North Carolina Firsts - Part 1
Checking off NC in Style!
I love writing these blog entries. I don't do it for the click-bait, or the number of likes or comments I get after people read them (but I do love the comments!). I write because I'm having fun each and every time we move on to another destination and see something we've never experienced in almost 37 years of marriage and more than 60 years of living on this Earth. And if you get to live vicariously through our travels, well, that's an added bonus.
Some RVers dread “Moving Day”, and I get it. Some people aren't wired to drive - even some full-time RVers. For them, the destination is the goal. But for me personally, I love both the destination AND the time spent behind the wheel getting there – especially if the roads are in good condition. And for THIS full-time RVer, there's nothing better than seeing a sign saying “Welcome to (Fill-In-The-Blank)” through that big windshield, especially when we've never been to (Fill-In-The-Blank).
Case in point; the subject of this blog – North Carolina. For years, we've always PASSED THROUGH North Carolina, driving the 170 miles or so from the South Carolina border to the Virginia border on our twice-a-year pilgrimages to Massachusetts; many times without a stop for gas, food or a nap at a rest area. For the 32 years Barbara and I have lived “down South”, North Carolina was either a place I went to for work during my Xerox days, or it was just kinda in the way.
Now we FINALLY get to experience some of North Carolina, and it didn't disappoint.
Of course, when your first destination in North Carolina is the fabulous Biltmore Estate in Asheville, NC, you're pretty much assured that there will be no disappointment. The grounds and buildings are simply breathtaking. George Vanderbilt outdid himself in creating a masterpiece of late 19th – early 20th century style and opulence that only the fabulously wealthy could imagine. The attention to detail. The “spare no expense” mentality, even to the agriculturally and scientifically-designed grounds (the first in America) that surround the actual estate. The immense scale of everything! You can easily imagine formal dinners being attended by the rich and famous; the men in their white ties and tails, the women in the formal finery of the era. One never left one's room without being perfectly attired for the event at hand.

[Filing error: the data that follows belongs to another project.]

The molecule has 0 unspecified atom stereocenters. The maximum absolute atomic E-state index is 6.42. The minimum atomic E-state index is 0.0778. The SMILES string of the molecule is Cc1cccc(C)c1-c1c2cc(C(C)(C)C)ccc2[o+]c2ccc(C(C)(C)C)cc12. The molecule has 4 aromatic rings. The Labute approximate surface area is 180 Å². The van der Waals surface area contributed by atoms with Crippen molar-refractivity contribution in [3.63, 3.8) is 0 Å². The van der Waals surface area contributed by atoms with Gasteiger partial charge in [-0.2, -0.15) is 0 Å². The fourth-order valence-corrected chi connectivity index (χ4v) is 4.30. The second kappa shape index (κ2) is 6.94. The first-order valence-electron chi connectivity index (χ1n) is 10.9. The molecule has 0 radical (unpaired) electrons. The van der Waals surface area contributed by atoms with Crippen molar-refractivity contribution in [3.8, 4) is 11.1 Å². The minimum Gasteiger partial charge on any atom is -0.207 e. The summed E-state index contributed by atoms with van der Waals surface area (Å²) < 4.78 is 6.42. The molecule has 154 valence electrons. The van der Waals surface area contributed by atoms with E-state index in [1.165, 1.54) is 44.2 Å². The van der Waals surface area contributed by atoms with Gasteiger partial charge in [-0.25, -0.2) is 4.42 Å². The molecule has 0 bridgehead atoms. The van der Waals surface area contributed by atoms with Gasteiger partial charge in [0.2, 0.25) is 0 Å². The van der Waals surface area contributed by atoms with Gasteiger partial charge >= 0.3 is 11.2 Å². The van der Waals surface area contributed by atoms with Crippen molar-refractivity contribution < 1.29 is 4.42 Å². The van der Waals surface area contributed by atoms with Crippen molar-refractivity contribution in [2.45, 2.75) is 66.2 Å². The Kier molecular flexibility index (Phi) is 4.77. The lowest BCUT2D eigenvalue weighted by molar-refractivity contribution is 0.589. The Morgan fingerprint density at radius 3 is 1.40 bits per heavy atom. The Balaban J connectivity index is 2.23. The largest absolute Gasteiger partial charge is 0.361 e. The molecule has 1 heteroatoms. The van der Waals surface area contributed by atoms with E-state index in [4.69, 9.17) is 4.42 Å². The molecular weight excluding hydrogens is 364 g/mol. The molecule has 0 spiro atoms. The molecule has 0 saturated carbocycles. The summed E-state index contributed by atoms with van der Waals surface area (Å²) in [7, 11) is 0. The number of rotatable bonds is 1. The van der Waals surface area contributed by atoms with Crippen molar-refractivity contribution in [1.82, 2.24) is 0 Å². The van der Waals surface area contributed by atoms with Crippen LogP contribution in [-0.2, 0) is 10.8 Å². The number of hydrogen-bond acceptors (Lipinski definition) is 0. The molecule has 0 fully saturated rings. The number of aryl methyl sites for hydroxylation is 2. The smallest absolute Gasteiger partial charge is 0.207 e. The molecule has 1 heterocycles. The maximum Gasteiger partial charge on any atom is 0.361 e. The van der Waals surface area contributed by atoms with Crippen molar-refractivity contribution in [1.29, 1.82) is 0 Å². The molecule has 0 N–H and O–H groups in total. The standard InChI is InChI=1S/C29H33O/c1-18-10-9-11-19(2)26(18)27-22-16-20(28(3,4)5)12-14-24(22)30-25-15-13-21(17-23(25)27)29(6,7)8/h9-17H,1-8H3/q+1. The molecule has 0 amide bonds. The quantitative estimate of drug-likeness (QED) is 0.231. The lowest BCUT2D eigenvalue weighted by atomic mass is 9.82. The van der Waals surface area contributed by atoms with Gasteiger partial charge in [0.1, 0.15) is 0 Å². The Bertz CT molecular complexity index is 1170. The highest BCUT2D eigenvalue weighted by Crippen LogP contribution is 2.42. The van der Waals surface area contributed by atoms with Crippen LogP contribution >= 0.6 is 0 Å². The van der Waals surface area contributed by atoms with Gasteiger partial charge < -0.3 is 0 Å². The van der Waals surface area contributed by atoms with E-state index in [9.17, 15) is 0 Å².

For about $85 per person, you get access to a self-guided tour using a hand-held “guide” which tells you some of the history behind the building and the people who lived there. You can take a shuttle to and from some of the parking areas, but believe me, if you can walk it, it's worth the effort. Obligatory gift shops are (tastefully, of course) off to one side, and a decent cafe provides reasonably-priced food and drink. We could have taken a lot of pictures inside, but they wouldn't do justice to the one's already on Biltmore's own website. You'd be doing yourself a favor if you went to that site if you can't make the trip.
Unlike the Vanderbilt's, our own accommodations were a bit more pedestrian. Keeping with our usual desire to save money by not frequenting expensive RV resorts much closer to Asheville, we stayed at a small park just outside of Lake Lure, about an hour south from the Biltmore. Our spot in River Creek campground in Rutherfordton, NC, was barely long enough to back into with the Mini parked off to the side, but we did have a nice river running right behind us. A friendly couple own the place, and they are very helpful if you need anything. A nice perk about staying so far away was the drive in the Mini over and back down the mountains to get to Asheville. Lots of switchbacks and hairpin turns, and a couple of really cute touristy-trap towns to drive through.
After Asheville, it's a quick hop down to the Charlotte area to visit a former co-worker of mine from our Xerox days. Debbie (my former Xeroid) and Chuck Martin have retired to the Concord, NC area, so we found us a campground right next door to Charlotte Motor Speedway. Mercifully, no races were scheduled for our weekend there. My understanding is that it can get quite loud on race day. Yates Family Campground is a really small RV park, but they put us in a nice, long back-in site next to a small field that a wild turkey would run through pretty much every day. Grover definitely wanted to celebrate Thanksgiving early!